Finally, it was time for the last drink of the evening: Sweet, by Carrie Cole of Craigie on Main -- Bols Genever, St. Germain, Averna, Xocolat Mole Bitters, and a bit of salt.

Sweet (Caitlin)

Because everyone was a little silly at this point, and because this was perhaps the least challenging of all the drinks (which isn’t a slight), I’m not sure this one got the attention it deserved. Cole deftly managed to pull off a cocktail that tasted like really good chocolate – fruity, malty, spicy, rich, herbaceous, and a little bitter – but it was light, with a subtly (not overwhelmingly) syrupy finish. I’ve had a few treacly, stomach-souring chocolate cocktails in my time; this is the cocktail those cocktails wish they could be. They’re the Sixlets to this drink’s Valrhona.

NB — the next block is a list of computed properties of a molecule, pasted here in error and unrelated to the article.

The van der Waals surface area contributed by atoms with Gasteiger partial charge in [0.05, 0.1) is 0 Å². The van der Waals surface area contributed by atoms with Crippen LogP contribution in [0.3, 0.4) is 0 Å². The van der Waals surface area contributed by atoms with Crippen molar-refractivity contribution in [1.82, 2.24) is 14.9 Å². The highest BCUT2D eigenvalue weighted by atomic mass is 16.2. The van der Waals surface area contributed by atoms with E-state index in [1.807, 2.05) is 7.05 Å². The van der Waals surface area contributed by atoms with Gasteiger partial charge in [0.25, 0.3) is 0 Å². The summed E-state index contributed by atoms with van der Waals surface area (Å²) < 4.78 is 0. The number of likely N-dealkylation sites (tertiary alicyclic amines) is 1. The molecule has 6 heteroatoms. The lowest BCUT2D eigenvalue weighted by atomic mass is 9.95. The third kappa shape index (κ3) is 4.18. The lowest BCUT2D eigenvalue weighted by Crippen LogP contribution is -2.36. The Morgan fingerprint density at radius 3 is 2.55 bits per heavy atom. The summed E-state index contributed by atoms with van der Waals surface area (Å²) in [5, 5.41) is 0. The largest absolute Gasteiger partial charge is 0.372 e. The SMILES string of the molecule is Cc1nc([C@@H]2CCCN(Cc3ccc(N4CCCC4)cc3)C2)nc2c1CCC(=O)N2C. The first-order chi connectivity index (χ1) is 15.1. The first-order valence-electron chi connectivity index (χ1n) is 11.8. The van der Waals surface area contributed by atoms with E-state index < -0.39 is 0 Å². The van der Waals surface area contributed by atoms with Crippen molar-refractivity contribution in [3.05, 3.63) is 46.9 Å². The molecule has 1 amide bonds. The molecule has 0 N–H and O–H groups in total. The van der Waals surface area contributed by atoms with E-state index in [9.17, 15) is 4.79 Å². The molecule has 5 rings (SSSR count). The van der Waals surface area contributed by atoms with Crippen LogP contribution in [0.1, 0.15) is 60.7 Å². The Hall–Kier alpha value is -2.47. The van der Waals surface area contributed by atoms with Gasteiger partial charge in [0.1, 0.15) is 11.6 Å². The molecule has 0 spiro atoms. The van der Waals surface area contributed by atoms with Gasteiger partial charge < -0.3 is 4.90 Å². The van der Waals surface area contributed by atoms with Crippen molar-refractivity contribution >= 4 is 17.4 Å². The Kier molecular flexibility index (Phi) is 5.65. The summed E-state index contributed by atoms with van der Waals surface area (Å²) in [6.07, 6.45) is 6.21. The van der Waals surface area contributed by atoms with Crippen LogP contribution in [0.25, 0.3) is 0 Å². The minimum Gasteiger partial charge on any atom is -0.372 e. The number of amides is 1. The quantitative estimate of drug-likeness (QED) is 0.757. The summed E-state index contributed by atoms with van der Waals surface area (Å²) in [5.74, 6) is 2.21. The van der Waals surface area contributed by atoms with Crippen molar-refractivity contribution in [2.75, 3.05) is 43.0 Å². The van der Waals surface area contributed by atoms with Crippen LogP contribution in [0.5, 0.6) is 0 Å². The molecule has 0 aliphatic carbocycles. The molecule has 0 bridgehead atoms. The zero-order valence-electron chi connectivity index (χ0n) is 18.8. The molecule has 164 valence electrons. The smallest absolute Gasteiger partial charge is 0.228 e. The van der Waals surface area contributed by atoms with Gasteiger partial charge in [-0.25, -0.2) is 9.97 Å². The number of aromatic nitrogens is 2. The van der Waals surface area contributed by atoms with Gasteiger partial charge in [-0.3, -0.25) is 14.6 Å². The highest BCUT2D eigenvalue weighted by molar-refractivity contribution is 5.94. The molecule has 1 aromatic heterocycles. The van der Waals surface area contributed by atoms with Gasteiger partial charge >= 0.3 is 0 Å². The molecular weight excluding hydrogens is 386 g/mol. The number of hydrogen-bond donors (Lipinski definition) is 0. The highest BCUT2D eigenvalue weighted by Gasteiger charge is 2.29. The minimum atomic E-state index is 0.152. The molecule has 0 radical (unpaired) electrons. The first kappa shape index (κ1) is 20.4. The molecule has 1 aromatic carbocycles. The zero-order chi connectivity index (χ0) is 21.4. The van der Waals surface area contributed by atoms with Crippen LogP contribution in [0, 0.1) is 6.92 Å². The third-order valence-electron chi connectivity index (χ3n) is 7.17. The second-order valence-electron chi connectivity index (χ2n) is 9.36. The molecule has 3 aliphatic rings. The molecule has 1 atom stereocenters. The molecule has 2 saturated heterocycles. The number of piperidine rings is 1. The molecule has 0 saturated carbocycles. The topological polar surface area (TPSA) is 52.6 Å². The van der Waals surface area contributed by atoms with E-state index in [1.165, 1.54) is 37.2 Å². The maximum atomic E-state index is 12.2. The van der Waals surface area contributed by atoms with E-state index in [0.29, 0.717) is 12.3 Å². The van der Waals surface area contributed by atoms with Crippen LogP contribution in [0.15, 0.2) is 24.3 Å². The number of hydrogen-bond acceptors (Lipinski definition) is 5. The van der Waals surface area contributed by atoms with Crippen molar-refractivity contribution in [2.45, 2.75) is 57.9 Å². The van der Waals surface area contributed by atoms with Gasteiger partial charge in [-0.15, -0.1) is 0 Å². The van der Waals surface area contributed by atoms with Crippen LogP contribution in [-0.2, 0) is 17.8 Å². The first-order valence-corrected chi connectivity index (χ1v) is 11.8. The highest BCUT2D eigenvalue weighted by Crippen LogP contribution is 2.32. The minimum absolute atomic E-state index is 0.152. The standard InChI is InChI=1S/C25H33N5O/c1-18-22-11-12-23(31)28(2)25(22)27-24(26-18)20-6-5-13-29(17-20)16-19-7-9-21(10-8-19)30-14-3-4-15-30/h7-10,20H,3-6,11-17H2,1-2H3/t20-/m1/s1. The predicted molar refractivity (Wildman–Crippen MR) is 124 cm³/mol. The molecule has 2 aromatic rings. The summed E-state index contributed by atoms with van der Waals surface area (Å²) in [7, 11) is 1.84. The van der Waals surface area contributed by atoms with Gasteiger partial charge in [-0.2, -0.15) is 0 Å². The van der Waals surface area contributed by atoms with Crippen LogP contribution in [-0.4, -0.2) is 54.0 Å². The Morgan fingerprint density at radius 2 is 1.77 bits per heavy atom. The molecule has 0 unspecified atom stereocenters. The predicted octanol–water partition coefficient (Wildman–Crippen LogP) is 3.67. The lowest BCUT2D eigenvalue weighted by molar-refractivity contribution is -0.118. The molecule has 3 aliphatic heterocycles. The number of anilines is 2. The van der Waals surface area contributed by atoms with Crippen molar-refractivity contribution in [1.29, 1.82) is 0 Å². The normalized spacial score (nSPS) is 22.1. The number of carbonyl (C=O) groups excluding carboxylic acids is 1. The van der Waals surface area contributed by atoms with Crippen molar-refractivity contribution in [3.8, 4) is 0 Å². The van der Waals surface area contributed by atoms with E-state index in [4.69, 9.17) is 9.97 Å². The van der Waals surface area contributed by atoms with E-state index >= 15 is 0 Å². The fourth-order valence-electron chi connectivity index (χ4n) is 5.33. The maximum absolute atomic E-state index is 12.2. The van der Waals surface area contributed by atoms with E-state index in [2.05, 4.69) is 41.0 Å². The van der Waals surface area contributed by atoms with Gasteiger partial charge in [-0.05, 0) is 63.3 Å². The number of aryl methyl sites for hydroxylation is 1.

Sweet’s scientific analysis also suffered for being the last drink of the evening as many were pretty compromised at this point (including me, judging by the state of my notes). There was some talk of different sugars, both naturally-occurring and synthetic (the word ‘chirality’ shows up in my notes encased in brackets with no further explanation – how mysterious!), but before long, the evening drew to its inevitable conclusion and we happy science-tipplers dispersed, mouths delighted and minds enriched – not bad for a Wednesday night in Kenmore.

To find recipes for all the cocktails mentioned, see LUPEC’s write-up of the event. The next installment in the Science of Taste series, The Science of Temperature in cooking, takes place November 16 at the Microsoft NERD Center; tickets can be purchased here and all proceeds benefit The Science Club for Girls.